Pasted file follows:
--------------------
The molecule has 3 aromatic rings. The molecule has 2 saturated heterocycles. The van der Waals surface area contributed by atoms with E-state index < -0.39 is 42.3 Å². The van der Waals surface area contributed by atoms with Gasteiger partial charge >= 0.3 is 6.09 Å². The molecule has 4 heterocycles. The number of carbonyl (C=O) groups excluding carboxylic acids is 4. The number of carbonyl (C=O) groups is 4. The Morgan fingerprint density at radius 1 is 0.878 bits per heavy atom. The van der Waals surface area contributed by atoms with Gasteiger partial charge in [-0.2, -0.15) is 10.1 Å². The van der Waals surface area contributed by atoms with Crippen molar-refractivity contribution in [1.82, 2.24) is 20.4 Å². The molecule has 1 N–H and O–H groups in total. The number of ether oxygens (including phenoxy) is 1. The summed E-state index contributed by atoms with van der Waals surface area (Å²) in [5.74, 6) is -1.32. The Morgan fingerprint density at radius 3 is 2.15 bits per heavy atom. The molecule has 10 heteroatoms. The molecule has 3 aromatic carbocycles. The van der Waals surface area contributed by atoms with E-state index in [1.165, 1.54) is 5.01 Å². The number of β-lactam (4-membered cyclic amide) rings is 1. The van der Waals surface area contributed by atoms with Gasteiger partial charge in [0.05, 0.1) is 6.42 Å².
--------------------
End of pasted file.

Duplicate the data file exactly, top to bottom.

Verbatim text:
The molecule has 3 aromatic rings. The molecule has 2 saturated heterocycles. The van der Waals surface area contributed by atoms with E-state index < -0.39 is 42.3 Å². The van der Waals surface area contributed by atoms with Gasteiger partial charge >= 0.3 is 6.09 Å². The molecule has 4 heterocycles. The number of carbonyl (C=O) groups excluding carboxylic acids is 4. The number of carbonyl (C=O) groups is 4. The Morgan fingerprint density at radius 1 is 0.878 bits per heavy atom. The van der Waals surface area contributed by atoms with Gasteiger partial charge in [-0.2, -0.15) is 10.1 Å². The van der Waals surface area contributed by atoms with Crippen molar-refractivity contribution in [1.82, 2.24) is 20.4 Å². The molecule has 1 N–H and O–H groups in total. The number of ether oxygens (including phenoxy) is 1. The summed E-state index contributed by atoms with van der Waals surface area (Å²) in [5.74, 6) is -1.32. The Morgan fingerprint density at radius 3 is 2.15 bits per heavy atom. The molecule has 10 heteroatoms. The molecule has 3 aromatic carbocycles. The van der Waals surface area contributed by atoms with E-state index in [1.165, 1.54) is 5.01 Å². The number of β-lactam (4-membered cyclic amide) rings is 1. The van der Waals surface area contributed by atoms with Gasteiger partial charge in [0.05, 0.1) is 6.42 Å².